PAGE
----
Discuss the view that the modern family is becoming more diverse

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Catherine Sweeney

“Discuss the view that the modern family is becoming more diverse”

For many years society’s conception of a normal family consisted of a man and women living together, who are married and having sexual relations.  Having produced children together, or having adopted children, this being known as a nuclear family and was claimed as a vital unit in British society.  The father would take on the role as the breadwinner; going out to work and providing for his family and the mother’s role would be to look after the home, childcare and the domestic chores.  

The family has often been observed as the cornerstone of society.  In the past, present and in all society, it has been seen as the basic unit of social organisation that carries out important roles, such as primary socialisation.  The process being that children learn the social norm of their society.  This took place in their younger years making the family an important factor of the child’s personality.  Then there is the personality stabilization which refers to the role that the family play in the process of being able to assist adult family members of emotional support including the sexual assertion, connected to marriage.  It was argued by Talbot Parsons (1949) that there are two primary functions within a family, these being irreducible and basic this being the primary socialisation and stabilisation of the mature personality as an adult.  

Over the last several decades Britain has observed alterations to family kinship and the way it has dramatically changed that would have been unheard of in earlier generations.

From feminists to Marxists, everyone has some form of opinion, criticism and argument about what the role of the family has to play in society and what the family consists of.

In today’s society, there are many different forms of families, as mentioned above, there is the nuclear family that was seen as a positive conform to the requirement of the modern society.  The extended family, reconstituted family, lone parent family and the gay couple family.

The extended family which consists of additional family members extending vertically include grandparents; to include at least three generations and horizontally to include cousins and aunties etc.  These two families would be classed as normal in society but this type of relationship has also been debated.  Studies by Michael Young and Peter Willmott (1957) and Michael Anderson (1971) established that the extended family achieved vital functions in industrial societies.  One issue that arises is the confusion of the family within the household.  Households in Britain basically have the general form of a nuclear family rather than extended families.  From the sixteenth to the nineteenth century the average household accommodated less than five people (Laslett and Wall 1972).  This though didn’t mean that the extended family didn’t exist or were not important.  Rosemary O’Day (1994) indicated that there was plenty of proof that in pre-industrial Britain that broader family connections were just as important to people and were carefully preserved.  They provided vital support to enable families to continue to function in distressing situations which can happen often.  There have been considerable changes through to the twentieth century family, this being the size; the number of children brought up in families to their connection to society.  This being because of the increase in birth control and also due to the decline in fertility within women and the family itself as a unit being much smaller.  It has become increasingly common since the Victorian era that there being a family unit of four; two children and two parents that has become exemplary of working and middle class society.  The reduction in a family unit has had affect to family life and the family structure.  Although kin’s are less likely to live within a closer vicinity to one another there is still frequent contact.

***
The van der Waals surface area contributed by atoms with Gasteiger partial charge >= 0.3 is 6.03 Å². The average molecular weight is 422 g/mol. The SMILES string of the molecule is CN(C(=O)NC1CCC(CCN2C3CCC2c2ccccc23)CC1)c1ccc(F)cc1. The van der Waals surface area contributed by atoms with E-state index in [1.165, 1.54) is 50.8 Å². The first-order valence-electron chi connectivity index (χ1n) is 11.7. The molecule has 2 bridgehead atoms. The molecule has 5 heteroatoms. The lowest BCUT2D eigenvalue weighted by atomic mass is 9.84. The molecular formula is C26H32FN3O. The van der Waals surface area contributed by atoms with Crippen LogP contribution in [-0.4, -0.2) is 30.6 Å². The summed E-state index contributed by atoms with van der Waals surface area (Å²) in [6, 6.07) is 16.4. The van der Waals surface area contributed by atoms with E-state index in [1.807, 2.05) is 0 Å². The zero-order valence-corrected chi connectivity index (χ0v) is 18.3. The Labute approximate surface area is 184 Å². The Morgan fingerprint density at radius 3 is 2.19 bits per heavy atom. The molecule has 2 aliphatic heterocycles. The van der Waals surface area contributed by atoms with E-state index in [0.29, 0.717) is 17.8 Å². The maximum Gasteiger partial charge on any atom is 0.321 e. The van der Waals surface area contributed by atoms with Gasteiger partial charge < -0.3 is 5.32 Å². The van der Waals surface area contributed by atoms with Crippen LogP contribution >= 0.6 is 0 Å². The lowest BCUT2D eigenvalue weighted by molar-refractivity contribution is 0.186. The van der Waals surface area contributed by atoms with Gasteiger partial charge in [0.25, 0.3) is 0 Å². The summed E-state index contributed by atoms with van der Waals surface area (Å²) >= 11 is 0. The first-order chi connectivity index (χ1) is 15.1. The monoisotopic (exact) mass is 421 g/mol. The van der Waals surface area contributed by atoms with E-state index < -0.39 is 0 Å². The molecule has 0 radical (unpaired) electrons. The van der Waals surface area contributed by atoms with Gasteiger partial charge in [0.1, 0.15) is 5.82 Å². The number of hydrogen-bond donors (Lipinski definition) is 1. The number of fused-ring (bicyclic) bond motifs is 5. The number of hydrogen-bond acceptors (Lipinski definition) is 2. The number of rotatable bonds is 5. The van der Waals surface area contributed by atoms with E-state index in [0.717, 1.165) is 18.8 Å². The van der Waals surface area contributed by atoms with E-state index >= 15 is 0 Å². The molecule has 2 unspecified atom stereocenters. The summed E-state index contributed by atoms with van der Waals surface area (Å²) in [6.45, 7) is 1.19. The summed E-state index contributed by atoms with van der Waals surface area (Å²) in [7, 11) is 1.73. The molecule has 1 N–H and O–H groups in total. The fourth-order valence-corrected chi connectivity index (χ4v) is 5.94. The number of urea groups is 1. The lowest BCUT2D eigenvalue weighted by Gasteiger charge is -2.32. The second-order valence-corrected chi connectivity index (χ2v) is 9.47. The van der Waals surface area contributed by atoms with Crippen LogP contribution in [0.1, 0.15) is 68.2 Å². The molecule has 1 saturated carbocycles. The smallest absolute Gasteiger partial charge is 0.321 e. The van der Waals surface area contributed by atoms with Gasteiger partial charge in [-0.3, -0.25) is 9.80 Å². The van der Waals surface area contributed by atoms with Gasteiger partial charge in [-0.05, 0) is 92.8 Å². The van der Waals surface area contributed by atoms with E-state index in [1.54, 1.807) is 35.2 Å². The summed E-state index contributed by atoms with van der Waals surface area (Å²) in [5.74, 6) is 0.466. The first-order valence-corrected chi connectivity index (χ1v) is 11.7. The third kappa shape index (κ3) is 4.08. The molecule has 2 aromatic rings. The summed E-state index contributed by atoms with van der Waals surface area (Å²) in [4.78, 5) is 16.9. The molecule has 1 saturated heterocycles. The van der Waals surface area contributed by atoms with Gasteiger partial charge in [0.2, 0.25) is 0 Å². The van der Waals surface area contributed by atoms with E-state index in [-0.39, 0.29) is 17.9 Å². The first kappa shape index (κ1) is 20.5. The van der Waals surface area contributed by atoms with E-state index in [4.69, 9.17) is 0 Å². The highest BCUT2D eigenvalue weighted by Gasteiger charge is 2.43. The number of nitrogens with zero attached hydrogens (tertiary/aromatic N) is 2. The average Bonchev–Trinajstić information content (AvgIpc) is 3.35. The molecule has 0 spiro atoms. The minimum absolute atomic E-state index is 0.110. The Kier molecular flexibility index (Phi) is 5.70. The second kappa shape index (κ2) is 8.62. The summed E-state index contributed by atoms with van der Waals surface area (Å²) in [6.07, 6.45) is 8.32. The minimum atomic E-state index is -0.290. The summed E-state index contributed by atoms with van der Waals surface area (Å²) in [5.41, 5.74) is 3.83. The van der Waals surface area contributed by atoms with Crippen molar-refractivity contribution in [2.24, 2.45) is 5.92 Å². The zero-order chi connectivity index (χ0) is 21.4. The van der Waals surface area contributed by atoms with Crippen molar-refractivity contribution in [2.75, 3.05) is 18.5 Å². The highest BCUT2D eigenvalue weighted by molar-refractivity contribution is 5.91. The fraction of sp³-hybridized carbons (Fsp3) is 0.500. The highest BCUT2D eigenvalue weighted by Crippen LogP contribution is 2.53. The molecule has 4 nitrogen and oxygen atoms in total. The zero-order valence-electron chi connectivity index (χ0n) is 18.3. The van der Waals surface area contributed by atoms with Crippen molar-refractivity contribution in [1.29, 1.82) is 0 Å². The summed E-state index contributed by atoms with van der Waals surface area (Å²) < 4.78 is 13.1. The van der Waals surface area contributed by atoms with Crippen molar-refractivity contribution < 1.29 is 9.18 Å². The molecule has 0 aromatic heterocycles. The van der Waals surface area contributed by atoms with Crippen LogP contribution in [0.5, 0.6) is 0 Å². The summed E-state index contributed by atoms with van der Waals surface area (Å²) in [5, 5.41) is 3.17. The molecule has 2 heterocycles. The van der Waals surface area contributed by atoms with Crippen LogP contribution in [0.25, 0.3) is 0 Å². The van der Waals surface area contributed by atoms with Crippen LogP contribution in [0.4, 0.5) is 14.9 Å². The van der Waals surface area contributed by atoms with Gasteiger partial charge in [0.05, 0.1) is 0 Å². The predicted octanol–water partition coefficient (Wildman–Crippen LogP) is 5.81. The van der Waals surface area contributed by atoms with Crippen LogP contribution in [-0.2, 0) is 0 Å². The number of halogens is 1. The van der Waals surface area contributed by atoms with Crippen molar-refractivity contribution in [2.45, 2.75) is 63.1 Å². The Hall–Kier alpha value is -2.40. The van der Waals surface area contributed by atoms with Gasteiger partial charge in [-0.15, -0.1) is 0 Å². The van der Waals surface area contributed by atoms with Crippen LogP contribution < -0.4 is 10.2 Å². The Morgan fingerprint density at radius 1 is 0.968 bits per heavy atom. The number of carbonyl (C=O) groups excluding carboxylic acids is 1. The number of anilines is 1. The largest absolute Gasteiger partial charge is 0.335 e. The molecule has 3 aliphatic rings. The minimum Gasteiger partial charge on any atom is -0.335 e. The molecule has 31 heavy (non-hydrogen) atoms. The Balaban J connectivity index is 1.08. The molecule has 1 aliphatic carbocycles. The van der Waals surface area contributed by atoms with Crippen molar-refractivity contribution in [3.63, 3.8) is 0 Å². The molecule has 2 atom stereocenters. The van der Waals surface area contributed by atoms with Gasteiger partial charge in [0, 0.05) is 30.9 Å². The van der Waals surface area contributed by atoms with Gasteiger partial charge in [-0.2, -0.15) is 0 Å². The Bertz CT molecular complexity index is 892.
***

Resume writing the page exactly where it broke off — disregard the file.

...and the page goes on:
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The reconstituted family is made up of men and women, who remarry, also know as serial monogamy, where children from the previous marriage are brought into the equation; also known as stepfamilies.  There is happiness and benefits connected to the reconstituted family and the expansion of nuclear families.  But there are also many negative issues that arise.  Such as the fact that another biological parent is living elsewhere who will have a continued influence over the child / children’s upbringing, being a certain power, that there can be negative strains in past relationships thus causing problems and negativity in ...

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